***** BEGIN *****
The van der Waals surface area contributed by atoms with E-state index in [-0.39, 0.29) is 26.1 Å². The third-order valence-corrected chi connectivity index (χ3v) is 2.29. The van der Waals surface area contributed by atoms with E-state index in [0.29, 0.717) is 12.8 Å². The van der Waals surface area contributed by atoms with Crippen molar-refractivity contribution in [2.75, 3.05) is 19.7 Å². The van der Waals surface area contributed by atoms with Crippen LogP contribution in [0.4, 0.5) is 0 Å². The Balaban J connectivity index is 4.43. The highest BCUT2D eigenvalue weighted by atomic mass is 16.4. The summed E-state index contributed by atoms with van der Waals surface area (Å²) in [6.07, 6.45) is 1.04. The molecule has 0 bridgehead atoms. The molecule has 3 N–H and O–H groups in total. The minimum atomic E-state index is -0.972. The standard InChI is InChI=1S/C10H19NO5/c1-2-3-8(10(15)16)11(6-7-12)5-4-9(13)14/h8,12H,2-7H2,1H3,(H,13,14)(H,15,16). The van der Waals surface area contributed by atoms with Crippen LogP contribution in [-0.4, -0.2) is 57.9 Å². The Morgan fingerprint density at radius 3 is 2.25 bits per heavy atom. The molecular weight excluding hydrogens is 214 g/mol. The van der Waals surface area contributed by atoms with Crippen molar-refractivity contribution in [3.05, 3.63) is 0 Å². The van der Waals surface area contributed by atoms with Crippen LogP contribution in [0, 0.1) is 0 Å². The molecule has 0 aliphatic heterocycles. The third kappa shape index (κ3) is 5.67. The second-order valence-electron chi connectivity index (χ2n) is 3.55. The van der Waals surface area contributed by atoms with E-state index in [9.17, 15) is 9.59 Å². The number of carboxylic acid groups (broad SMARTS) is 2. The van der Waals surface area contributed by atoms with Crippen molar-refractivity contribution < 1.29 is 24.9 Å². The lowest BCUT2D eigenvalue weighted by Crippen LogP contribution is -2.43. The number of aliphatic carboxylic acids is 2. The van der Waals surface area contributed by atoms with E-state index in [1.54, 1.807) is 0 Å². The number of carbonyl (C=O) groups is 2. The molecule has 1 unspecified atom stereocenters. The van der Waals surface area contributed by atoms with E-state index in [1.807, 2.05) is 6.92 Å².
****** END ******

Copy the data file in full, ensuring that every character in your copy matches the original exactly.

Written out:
The van der Waals surface area contributed by atoms with E-state index in [-0.39, 0.29) is 26.1 Å². The third-order valence-corrected chi connectivity index (χ3v) is 2.29. The van der Waals surface area contributed by atoms with E-state index in [0.29, 0.717) is 12.8 Å². The van der Waals surface area contributed by atoms with Crippen molar-refractivity contribution in [2.75, 3.05) is 19.7 Å². The van der Waals surface area contributed by atoms with Crippen LogP contribution in [0.4, 0.5) is 0 Å². The Balaban J connectivity index is 4.43. The highest BCUT2D eigenvalue weighted by atomic mass is 16.4. The summed E-state index contributed by atoms with van der Waals surface area (Å²) in [6.07, 6.45) is 1.04. The molecule has 0 bridgehead atoms. The molecule has 3 N–H and O–H groups in total. The minimum atomic E-state index is -0.972. The standard InChI is InChI=1S/C10H19NO5/c1-2-3-8(10(15)16)11(6-7-12)5-4-9(13)14/h8,12H,2-7H2,1H3,(H,13,14)(H,15,16). The van der Waals surface area contributed by atoms with Crippen LogP contribution in [-0.4, -0.2) is 57.9 Å². The Morgan fingerprint density at radius 3 is 2.25 bits per heavy atom. The molecular weight excluding hydrogens is 214 g/mol. The van der Waals surface area contributed by atoms with Crippen molar-refractivity contribution in [3.05, 3.63) is 0 Å². The van der Waals surface area contributed by atoms with Crippen LogP contribution in [0, 0.1) is 0 Å². The molecule has 0 aliphatic heterocycles. The third kappa shape index (κ3) is 5.67. The second-order valence-electron chi connectivity index (χ2n) is 3.55. The van der Waals surface area contributed by atoms with E-state index in [9.17, 15) is 9.59 Å². The number of carboxylic acid groups (broad SMARTS) is 2. The van der Waals surface area contributed by atoms with Crippen molar-refractivity contribution < 1.29 is 24.9 Å². The lowest BCUT2D eigenvalue weighted by Crippen LogP contribution is -2.43. The number of aliphatic carboxylic acids is 2. The van der Waals surface area contributed by atoms with E-state index in [1.54, 1.807) is 0 Å². The number of carbonyl (C=O) groups is 2. The molecule has 1 unspecified atom stereocenters. The van der Waals surface area contributed by atoms with E-state index in [1.807, 2.05) is 6.92 Å².